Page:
Former bank home to stained glass studio

This sign at Stubborn Cow Stained Glass in Bucksport.

BUCKSPORT — Dave and Lisa Roy feel a special connection to the brick building on Main Street that is home to both them and their stained glass creations.

It’s where they first got hooked on what Dave calls the “art and craft” of stained glass, when a different couple called the former Merrill Trust Co. branch home.

Years ago, Doug and Jeanne Robinson had a stained glass studio called The Old Bank at 55 Main St. The business was aptly named, given that the brick edifice was built as a bank in the early 20th century and housed the Merrill Trust Co. branch for decades.

The Roys lived in the area and often drove past The Old Bank with thoughts of stopping in. When they finally did, they learned the Robinsons offered classes and decided to take one — first Lisa, and then Dave.

Dave said signing up for a class became necessary for him once Lisa got hooked on working with glass.

“It got to the point where I had to take a class to spend time with her,” he said.

As both the Roys got more interested in stained glass, they began their own hobby enterprise. In 2006, they purchased a website for their business: Stubborn Cow Stained Glass.

Where did the name come from?

“It’s a term of endearment between the two of us,” Dave said.

For a time, Doug Robinson would send the Roys work that he couldn’t get to or wasn’t interested in doing. Eventually, he decided to close The Old Bank and sell the brick building.

“His business was going well,” said Lisa, “but he was tired of doing it. They had other interests.”

So the brick building sat for sale for a couple of years. The Roys, meanwhile, continued to operate out of their own home. One whole room was converted to a studio, but as their pursuit expanded it outgrew that space.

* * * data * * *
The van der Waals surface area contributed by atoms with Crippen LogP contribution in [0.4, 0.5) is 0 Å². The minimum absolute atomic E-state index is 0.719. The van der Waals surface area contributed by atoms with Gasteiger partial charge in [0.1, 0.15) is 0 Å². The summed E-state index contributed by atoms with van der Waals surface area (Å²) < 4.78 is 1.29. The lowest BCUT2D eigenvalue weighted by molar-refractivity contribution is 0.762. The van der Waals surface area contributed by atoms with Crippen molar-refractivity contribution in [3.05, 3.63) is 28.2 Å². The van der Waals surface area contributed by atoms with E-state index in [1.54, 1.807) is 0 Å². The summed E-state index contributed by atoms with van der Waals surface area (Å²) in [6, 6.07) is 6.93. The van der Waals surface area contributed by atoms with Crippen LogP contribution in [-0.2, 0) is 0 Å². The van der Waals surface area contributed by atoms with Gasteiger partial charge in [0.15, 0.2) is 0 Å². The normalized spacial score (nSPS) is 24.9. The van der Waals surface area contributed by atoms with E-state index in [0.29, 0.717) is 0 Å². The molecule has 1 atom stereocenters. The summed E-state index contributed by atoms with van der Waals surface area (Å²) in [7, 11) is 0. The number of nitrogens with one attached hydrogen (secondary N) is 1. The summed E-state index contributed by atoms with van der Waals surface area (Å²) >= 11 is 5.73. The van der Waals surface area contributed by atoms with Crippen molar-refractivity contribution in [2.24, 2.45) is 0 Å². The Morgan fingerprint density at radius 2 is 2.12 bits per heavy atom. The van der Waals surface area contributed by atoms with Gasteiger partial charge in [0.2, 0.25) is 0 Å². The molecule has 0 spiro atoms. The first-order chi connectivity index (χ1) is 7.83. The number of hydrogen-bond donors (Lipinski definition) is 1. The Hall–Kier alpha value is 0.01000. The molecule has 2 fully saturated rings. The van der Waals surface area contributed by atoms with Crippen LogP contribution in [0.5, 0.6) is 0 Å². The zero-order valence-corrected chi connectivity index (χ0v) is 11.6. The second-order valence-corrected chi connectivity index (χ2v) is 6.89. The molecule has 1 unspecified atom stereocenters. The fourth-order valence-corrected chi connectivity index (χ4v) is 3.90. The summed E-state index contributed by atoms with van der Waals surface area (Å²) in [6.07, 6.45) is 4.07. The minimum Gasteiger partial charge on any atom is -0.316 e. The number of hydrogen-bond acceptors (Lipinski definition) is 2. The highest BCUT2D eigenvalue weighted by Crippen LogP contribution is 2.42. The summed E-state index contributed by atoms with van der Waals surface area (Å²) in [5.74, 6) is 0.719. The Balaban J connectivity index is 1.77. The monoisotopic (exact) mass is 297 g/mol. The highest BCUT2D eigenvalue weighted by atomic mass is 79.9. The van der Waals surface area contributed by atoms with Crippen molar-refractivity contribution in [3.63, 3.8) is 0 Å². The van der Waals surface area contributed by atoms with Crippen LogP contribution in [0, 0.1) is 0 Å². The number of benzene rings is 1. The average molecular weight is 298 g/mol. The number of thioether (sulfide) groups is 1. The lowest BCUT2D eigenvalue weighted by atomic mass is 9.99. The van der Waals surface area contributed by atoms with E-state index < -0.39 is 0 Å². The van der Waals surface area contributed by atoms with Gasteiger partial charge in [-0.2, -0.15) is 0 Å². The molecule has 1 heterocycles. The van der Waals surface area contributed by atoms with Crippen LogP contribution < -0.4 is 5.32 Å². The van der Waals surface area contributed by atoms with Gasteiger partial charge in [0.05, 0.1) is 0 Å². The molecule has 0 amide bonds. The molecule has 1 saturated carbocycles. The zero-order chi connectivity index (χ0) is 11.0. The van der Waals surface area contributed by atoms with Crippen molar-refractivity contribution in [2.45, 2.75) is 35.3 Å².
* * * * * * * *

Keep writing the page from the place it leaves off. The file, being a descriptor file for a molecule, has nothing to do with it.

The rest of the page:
“Doug gave us really good deals on glass,” said Lisa. “We had a lot.”

“It was just taking over our house,” said Dave.

So last year the Roys decided to move into the bank building. Dave said it is a beautiful space to work in and that people find the atmosphere very welcoming.

The Roys said the timing was right for them to make the move, and they said the Robinsons — whom they still talk with regularly — were happy to know the building was going to people they knew.

“They said it was like leaving their building to family,” said Dave, who noted the Robinsons did a lot of restoration work to the building between 1999 and 2001.

Stubborn Cow Stained Glass opened its doors on Main Street in Bucksport last fall. Dave describes the studio as a “three-legged business”: commission work, making pieces for retail and offering supplies, tools and classes to customers.

Commission work is mostly for private homes. It can range from Tiffany lamps to panels for doors or windows. They have even made stained glass frames.

“It’s whatever people want,” Lisa said.

That philosophy applies to the retail products the Roys create, too. Those products range from sun-catchers for under $10 to Tiffany lamps that cost thousands of dollars (and which feature thousands of individual pieces of glass).

“We really want it to be accessible to everybody, and to have something for everybody,” Lisa said.